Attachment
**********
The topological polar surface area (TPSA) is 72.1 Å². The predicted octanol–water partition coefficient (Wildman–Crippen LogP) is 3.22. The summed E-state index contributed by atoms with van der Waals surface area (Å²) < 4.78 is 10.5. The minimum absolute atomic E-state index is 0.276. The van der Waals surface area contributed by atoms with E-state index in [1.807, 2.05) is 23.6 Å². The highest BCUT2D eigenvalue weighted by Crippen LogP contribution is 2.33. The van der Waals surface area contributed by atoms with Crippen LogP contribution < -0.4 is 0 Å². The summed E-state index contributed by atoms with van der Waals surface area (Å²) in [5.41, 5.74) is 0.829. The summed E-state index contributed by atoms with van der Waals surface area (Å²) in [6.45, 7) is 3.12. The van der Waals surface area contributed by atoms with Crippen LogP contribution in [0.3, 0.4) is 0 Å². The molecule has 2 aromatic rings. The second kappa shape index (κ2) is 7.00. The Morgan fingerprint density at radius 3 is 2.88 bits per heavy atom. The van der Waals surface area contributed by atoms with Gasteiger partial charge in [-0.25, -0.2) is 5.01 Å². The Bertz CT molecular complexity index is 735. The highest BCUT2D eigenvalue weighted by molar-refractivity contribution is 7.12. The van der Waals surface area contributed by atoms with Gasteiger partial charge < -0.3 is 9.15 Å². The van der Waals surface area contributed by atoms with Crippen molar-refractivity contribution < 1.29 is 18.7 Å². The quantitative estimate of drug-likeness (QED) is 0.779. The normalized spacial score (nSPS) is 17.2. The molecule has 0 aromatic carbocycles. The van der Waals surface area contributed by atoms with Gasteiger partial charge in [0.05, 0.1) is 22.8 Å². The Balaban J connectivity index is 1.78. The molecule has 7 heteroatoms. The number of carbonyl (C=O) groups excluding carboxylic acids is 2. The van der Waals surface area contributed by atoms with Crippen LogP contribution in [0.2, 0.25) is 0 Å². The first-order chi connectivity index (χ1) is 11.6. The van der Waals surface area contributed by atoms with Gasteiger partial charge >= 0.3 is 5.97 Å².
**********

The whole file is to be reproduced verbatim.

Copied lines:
The topological polar surface area (TPSA) is 72.1 Å². The predicted octanol–water partition coefficient (Wildman–Crippen LogP) is 3.22. The summed E-state index contributed by atoms with van der Waals surface area (Å²) < 4.78 is 10.5. The minimum absolute atomic E-state index is 0.276. The van der Waals surface area contributed by atoms with E-state index in [1.807, 2.05) is 23.6 Å². The highest BCUT2D eigenvalue weighted by Crippen LogP contribution is 2.33. The van der Waals surface area contributed by atoms with Crippen LogP contribution < -0.4 is 0 Å². The summed E-state index contributed by atoms with van der Waals surface area (Å²) in [5.41, 5.74) is 0.829. The summed E-state index contributed by atoms with van der Waals surface area (Å²) in [6.45, 7) is 3.12. The van der Waals surface area contributed by atoms with Crippen LogP contribution in [0.3, 0.4) is 0 Å². The molecule has 2 aromatic rings. The second kappa shape index (κ2) is 7.00. The Morgan fingerprint density at radius 3 is 2.88 bits per heavy atom. The van der Waals surface area contributed by atoms with Gasteiger partial charge in [-0.25, -0.2) is 5.01 Å². The Bertz CT molecular complexity index is 735. The highest BCUT2D eigenvalue weighted by molar-refractivity contribution is 7.12. The van der Waals surface area contributed by atoms with Gasteiger partial charge < -0.3 is 9.15 Å². The van der Waals surface area contributed by atoms with Crippen molar-refractivity contribution < 1.29 is 18.7 Å². The quantitative estimate of drug-likeness (QED) is 0.779. The normalized spacial score (nSPS) is 17.2. The molecule has 0 aromatic carbocycles. The van der Waals surface area contributed by atoms with Gasteiger partial charge in [0.05, 0.1) is 22.8 Å². The Balaban J connectivity index is 1.78. The molecule has 7 heteroatoms. The number of carbonyl (C=O) groups excluding carboxylic acids is 2. The van der Waals surface area contributed by atoms with Crippen LogP contribution in [0.2, 0.25) is 0 Å². The first-order chi connectivity index (χ1) is 11.6. The van der Waals surface area contributed by atoms with Gasteiger partial charge >= 0.3 is 5.97 Å².